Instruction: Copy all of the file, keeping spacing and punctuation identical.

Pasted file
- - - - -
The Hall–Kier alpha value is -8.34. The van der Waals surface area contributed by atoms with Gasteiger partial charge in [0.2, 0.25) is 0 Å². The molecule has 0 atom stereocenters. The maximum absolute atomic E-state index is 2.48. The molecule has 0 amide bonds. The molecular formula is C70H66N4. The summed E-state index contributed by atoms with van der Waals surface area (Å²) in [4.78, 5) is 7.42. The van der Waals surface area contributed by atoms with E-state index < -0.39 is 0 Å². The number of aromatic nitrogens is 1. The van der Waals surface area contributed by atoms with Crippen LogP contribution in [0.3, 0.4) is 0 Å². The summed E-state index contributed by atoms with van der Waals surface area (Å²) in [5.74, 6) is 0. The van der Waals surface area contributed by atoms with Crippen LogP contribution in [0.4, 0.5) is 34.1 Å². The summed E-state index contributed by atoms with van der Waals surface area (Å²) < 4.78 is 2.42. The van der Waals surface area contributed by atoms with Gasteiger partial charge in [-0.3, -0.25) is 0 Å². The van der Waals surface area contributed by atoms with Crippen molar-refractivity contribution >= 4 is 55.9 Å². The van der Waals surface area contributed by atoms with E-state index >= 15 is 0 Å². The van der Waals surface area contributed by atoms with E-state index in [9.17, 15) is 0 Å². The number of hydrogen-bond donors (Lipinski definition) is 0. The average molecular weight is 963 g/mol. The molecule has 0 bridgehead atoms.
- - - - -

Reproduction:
The Hall–Kier alpha value is -8.34. The van der Waals surface area contributed by atoms with Gasteiger partial charge in [0.2, 0.25) is 0 Å². The molecule has 0 atom stereocenters. The maximum absolute atomic E-state index is 2.48. The molecule has 0 amide bonds. The molecular formula is C70H66N4. The summed E-state index contributed by atoms with van der Waals surface area (Å²) in [4.78, 5) is 7.42. The van der Waals surface area contributed by atoms with E-state index < -0.39 is 0 Å². The number of aromatic nitrogens is 1. The van der Waals surface area contributed by atoms with Crippen LogP contribution in [0.3, 0.4) is 0 Å². The summed E-state index contributed by atoms with van der Waals surface area (Å²) in [5.74, 6) is 0. The van der Waals surface area contributed by atoms with Crippen LogP contribution in [0.4, 0.5) is 34.1 Å². The summed E-state index contributed by atoms with van der Waals surface area (Å²) < 4.78 is 2.42. The van der Waals surface area contributed by atoms with Gasteiger partial charge in [-0.3, -0.25) is 0 Å². The van der Waals surface area contributed by atoms with Crippen molar-refractivity contribution >= 4 is 55.9 Å². The van der Waals surface area contributed by atoms with E-state index >= 15 is 0 Å². The van der Waals surface area contributed by atoms with E-state index in [9.17, 15) is 0 Å². The number of hydrogen-bond donors (Lipinski definition) is 0. The average molecular weight is 963 g/mol. The molecule has 0 bridgehead atoms.